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Old 09-22-2009, 04:04 PM   #1
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Cracks in main support beam


I have a house built in the late 40's with wooden beams as the main support. They rest on the foundation of the house in notches and hold up the floor joists. The beams look like they are three 2 x 7's stuck together. There are cracks throught the beams and under the kitches is an espically large crack which seems to be causing the floor to sag in that area. There is a metal post in this area to prevent any further cracking I suppose but I'd like to level my floor and reinforce the beams or replace them. What should I do?

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Old 09-22-2009, 06:28 PM   #2
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Cracks in main support beam


Welcome! Can you post pictures? A "crack" to some is simple a little check to others. And what's your level of DIY experience?

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Old 09-29-2009, 06:05 PM   #3
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Cracks in main support beam


I've attached two pictures (I think). In picture number 1 you can see between the number 4 and 6 written on the beam is where the main crack is. In picture number 4 you can more of the underside. This is roughly the location where the kitchen sags and you can see that a metal support was placed in the area. I would like to correct this before I put ceramic tile in the kitchen, right now I have vinyl.

As far as DIY, I do drywall (still can't get the seams perfect though), doors, heating ducts, plumbing (soldering). I'm not the best carpenter but I'm ambitious and learn what I can from the internet and the rest by trial and error. If I'm learning anything from my DIY is patience...which is often in short supply with me.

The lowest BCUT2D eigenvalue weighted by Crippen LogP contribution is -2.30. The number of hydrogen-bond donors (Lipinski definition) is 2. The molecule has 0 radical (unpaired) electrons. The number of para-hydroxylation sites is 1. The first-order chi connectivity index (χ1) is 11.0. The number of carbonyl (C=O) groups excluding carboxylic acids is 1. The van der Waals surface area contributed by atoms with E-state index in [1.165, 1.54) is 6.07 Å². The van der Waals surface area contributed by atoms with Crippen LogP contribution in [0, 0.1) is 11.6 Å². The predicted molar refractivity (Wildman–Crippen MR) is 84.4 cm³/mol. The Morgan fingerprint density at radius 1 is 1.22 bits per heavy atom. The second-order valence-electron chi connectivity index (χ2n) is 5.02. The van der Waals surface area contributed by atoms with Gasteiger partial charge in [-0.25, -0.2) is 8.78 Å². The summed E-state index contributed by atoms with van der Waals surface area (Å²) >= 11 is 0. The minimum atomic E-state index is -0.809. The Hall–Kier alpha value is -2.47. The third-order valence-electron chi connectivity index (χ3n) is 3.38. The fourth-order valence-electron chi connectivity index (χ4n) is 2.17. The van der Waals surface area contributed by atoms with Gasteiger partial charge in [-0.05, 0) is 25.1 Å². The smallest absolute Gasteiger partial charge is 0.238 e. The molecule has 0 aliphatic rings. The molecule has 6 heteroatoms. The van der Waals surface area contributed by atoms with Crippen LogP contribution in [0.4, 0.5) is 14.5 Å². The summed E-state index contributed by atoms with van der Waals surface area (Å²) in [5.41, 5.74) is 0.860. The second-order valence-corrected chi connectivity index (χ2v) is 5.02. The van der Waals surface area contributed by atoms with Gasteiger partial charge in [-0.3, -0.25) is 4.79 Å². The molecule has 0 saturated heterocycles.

That aside, have you ever heard of anyone removing their old chimney? My chimney is still in use by my hot water tank. So, I figure I would redirect the exhaust from the tank with piping either going straight up or out the side of the house like my high efficiency furnace does...I may need a blower though. I'd like to remove most of the chimney, from the first and second floor anyway. I'd leave part of it in the basement because I think it supports some of my main beam supports. Removing that on the upper two floors would allow me to have much more room to be able to move my stairs to the second floor. That may sound crazy, but where the stairs are now (against an exterior wall) interrupts the second floor so one of the bedrooms upstairs is pretty small and it is across a very small den. Putting the stairs where the chimney is would allow me to combine the room and den.

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Old 09-29-2009, 06:23 PM   #4
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Cracks in main support beam


my amateur gut instinct is to have either a very educated home inspector, or better yet, a civil engineer to assess the situation. Load bearing beams are obviously critical items that need expert attention when they may be failing...
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Old 09-29-2009, 06:39 PM   #5
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Cracks in main support beam


Based on picture number 2, I can see transverse cracks on the bottom of both outer 2x8's (I assume they are 2x8, you called them 2x7, which is an unusual size). That looks like bad news, as the cracks are on the tension side of the beam, and would get worse if you added more load.